To benefit from this discipline in the planning process, planning teams need to occasionally question their mental models. An exercise to get at this is to identify all organization stakeholders (employees, customers, suppliers, regulators, competitors, etc.), and then ask – what do we think about each of these groups in terms of strengths, weaknesses, and impact on our organization – why do we think this way, and do we have conclusive evidence to support our beliefs and mental models? Such an exercise and team discussion may possibly lead to the creation of a new strategy or the revision of an existing one.

Personal Mastery – Of Senge’s five disciplines this may be the one that is most recognized and perhaps most frequently acted upon at the individual level. It is the ability to learn and apply the principles of a skill, act, or body of knowledge, with significant success and results.

One of the best ways to apply this discipline to planning is to occasionally audit your entire planning system, from strategy to tactics implementation. An impartial assessor may be appropriate here, and a few questions to explore with the planning team are – what payoffs have we achieved from our planning system over the last xx (time frame) – what are the prices for these results and for the system – what have we learned about planning as a system, and have we capitalized or changed based on lessons learned – how has our system responded to change from both within and outside of the organization – have any of our planning tools changed recently; if not, why not – how personally satisfied is each member of the planning team with the system, with his/her role and responsibilities – what suggestions do we have to make the process more efficient and effective-.

Team Learning – Team learning is about enhancing a team’s capacity to think, build shared meaning, and act effectively. It goes beyond team building, i.e. creating collaboration and consensus, to improving capabilities; in this case to think strategically and build comprehensive strategic plans.

Open, honest, and candid dialogue is always at the root of good strategy; seldom does it come from simple brainstorming or problem solving discussions. Such dialogue skills can be learned and the planning team should consider receiving this type of training and coaching as a group. Another tactic to enhance both team learning and the planning process is to rotate all or some of the planning management duties among each of the planning team members (especially briefing and training participating managers). This is one of the best ways to appreciate the systems qualities of a good strategic plan, or lack thereof. On a much higher level, and to improve strategic thinking, get planning team members to think “out of the box”, by getting out of the box (office or plant). In the past ten years process benchmarking has proven to be extremely valuable in generating new ideas and strategies for many companies. Taking it one step further, to benchmarking strategy, can rapidly accelerate organizational learning .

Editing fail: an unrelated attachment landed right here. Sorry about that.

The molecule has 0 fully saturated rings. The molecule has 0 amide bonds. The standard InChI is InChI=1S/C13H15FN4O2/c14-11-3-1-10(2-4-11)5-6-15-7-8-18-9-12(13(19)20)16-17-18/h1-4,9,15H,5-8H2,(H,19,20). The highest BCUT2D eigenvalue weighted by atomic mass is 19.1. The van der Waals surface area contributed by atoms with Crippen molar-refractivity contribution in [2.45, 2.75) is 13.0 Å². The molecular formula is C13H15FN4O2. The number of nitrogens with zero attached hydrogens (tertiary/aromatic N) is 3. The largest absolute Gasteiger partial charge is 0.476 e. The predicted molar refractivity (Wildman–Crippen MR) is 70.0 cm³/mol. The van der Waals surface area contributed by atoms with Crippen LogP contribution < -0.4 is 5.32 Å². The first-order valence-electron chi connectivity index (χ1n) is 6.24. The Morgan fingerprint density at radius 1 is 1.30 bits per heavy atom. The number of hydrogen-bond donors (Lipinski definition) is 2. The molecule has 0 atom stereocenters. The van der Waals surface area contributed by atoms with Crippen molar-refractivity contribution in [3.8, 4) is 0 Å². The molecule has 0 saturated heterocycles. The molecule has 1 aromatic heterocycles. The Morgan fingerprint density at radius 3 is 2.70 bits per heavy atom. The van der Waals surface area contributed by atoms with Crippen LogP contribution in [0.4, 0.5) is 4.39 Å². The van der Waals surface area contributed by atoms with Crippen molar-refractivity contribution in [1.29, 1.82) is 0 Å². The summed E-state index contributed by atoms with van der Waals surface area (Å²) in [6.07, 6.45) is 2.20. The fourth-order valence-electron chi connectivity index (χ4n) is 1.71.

Shared Vision – This is about the collective creation of the future and may be the most powerful of the five disciplines. As Senge stated – “when there is genuine vision … people excel and learn … not because they are told to, but because they want to.” Shared vision of course is fundamental to strategic planning. It answers these three critical questions – What (vision) is the future we wish to create – Why (purpose/mission) do we exist – How (values/beliefs) do we want to act on our way to the future.

Planning and learning are both significantly enhanced by shared vision practices. In addition to the traditional visioning processes for strategic planning, a revitalizing shared vision practice is the recognition and discussion of current realities, and taking that discussion beyond the typical management review of planning data. That is, each planning team member should assess and present their individual contribution to each strength and weakness of the organization. Only by assessing each individuals contribution (or lack thereof) can current realities be accurately defined, and responded to. This can be particularly difficult if the planning team is not accustomed to speaking openly and candidly with each other. However, it is always a real learning experience.

Although specific examples of how to practice each of the disciplines are given here, it should also be noted that the five disciplines are really an integrated process. Each discipline adds value to the others, and systems thinking should occur throughout the practice of each. The same holds true for planning and learning – it is an integrated process – a system. By emphasizing learning as much as strategy during planning activities, organizations can revitalize their planning processes – and learn to be even better organizations.

© 2002 Sigma Resource Group, Inc. You are encouraged to share the contents with others with appropriate attribution. Mark Akerley is President of Sigma Resource Group, a strategic growth and executive development firm assisting business owners, entrepreneurs and executive teams achieve their goals, contact Mark.